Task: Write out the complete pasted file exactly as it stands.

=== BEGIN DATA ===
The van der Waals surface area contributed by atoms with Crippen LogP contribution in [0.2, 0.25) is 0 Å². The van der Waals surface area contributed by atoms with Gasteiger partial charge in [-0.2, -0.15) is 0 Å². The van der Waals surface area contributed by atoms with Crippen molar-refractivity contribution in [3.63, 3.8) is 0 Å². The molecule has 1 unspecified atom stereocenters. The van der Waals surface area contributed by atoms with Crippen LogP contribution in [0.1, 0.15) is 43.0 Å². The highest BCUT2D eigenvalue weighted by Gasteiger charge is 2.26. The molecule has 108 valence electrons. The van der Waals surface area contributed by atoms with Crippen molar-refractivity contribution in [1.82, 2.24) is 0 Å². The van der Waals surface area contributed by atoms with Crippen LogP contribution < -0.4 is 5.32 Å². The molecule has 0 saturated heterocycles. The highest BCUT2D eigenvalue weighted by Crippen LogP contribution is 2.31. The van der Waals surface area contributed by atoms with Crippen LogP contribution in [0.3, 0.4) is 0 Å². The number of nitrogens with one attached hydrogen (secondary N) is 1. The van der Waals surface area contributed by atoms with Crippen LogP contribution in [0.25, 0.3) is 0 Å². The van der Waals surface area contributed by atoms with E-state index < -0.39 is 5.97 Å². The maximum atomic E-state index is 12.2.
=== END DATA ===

The van der Waals surface area contributed by atoms with Crippen LogP contribution in [0.2, 0.25) is 0 Å². The van der Waals surface area contributed by atoms with Gasteiger partial charge in [-0.2, -0.15) is 0 Å². The van der Waals surface area contributed by atoms with Crippen molar-refractivity contribution in [3.63, 3.8) is 0 Å². The molecule has 1 unspecified atom stereocenters. The van der Waals surface area contributed by atoms with Crippen LogP contribution in [0.1, 0.15) is 43.0 Å². The highest BCUT2D eigenvalue weighted by Gasteiger charge is 2.26. The molecule has 108 valence electrons. The van der Waals surface area contributed by atoms with Crippen molar-refractivity contribution in [1.82, 2.24) is 0 Å². The van der Waals surface area contributed by atoms with Crippen LogP contribution < -0.4 is 5.32 Å². The molecule has 0 saturated heterocycles. The highest BCUT2D eigenvalue weighted by Crippen LogP contribution is 2.31. The van der Waals surface area contributed by atoms with Crippen LogP contribution in [0.3, 0.4) is 0 Å². The number of nitrogens with one attached hydrogen (secondary N) is 1. The van der Waals surface area contributed by atoms with Crippen LogP contribution in [0.25, 0.3) is 0 Å². The van der Waals surface area contributed by atoms with E-state index < -0.39 is 5.97 Å². The maximum atomic E-state index is 12.2.